Baseball / Japanese Baseball

Hawks in negotiations with top American amateur prospect Carter Stewart

by Jim Allen

Kyodo

The Fukuoka SoftBank Hawks are closing in on a precedent-setting deal with amateur pitcher Carter Stewart, a No. 1 pick in Major League Baseball’s 2018 draft, a source knowledgeable of the negotiation said Wednesday.

If the 19-year-old Stewart signs with SoftBank, he will be the first marquee American amateur to turn pro in Nippon Professional Baseball.

According to the source, the Hawks are looking at the acquisition as a long-term project with a chance he might play his entire career in Japan, while leaving some flexibility for both parties.

Stewart was selected by the Atlanta Braves with the eighth overall pick in last year’s June draft, but the two sides could not agree to contract terms after an MRI examination found potential issues with the pitcher’s right wrist.

The Braves later offered the pitcher a signing bonus of around $2 million while he was asking double that, according to MLB.com‘s Mark Bowman.

At the 2018 winter meetings last December, Stewart’s agent Scott Boras said, “You’d like to see (NPB) greater involved than what it is. I think it’s very wise for the Japanese teams to take a look at amateurs.”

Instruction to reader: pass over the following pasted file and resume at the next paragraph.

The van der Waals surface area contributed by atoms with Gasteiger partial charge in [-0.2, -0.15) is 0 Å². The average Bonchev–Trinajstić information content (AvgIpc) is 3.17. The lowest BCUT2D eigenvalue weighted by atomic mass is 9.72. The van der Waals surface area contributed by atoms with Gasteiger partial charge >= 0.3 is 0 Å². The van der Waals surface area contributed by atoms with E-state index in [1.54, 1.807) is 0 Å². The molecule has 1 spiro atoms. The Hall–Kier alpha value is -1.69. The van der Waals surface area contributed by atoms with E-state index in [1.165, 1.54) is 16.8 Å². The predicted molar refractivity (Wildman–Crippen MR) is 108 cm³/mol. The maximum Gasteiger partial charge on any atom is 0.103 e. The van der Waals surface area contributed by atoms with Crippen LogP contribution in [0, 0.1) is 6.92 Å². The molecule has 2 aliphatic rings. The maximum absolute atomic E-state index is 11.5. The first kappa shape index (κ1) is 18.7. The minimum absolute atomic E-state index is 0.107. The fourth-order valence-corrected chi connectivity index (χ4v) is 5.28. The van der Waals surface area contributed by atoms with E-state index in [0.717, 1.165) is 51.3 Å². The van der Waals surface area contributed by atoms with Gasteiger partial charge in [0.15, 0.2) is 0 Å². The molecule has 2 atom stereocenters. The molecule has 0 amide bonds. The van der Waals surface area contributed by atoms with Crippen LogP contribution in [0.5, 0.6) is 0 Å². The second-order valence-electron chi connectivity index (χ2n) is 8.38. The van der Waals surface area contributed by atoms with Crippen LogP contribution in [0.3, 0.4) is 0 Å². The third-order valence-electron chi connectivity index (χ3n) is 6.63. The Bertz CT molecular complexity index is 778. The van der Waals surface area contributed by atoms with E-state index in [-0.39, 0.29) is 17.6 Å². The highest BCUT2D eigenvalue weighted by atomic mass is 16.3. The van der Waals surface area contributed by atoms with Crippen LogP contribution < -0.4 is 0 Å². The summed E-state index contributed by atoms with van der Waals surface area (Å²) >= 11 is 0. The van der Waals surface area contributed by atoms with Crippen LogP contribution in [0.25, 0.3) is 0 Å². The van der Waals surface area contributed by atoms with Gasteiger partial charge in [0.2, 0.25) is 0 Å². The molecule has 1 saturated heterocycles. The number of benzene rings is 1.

The SoftBank deal currently being reported by multiple American media outlets is for six years at $7 million. After playing a season in junior college ball, Stevens is expected to go high in the upcoming MLB draft, but a $7 million contract with the Hawks would likely exceed what he could earn in minor league baseball and the majors over that period.

In the past, Boras cited NPB as a potential landing site for two clients, Brien Taylor and Stephen Strasburg, in order to increase the value of offers from teams picking them in the draft. Although Strasburg signed with the Washington Nationals for a record $15.1 million, those negotiating ploys were essentially toothless since Japanese teams could not come close to matching that kind of money.

But that is no longer the case. Since 2012, the amount MLB teams can spend on domestic and international amateurs has been sharply curtailed. Because of those limits, top amateurs are now within the budget of NPB clubs, who have no spending restrictions on international talent.

The news of Carter’s deal with the Hawks was first reported by Ken Rosenthal of The Athletic.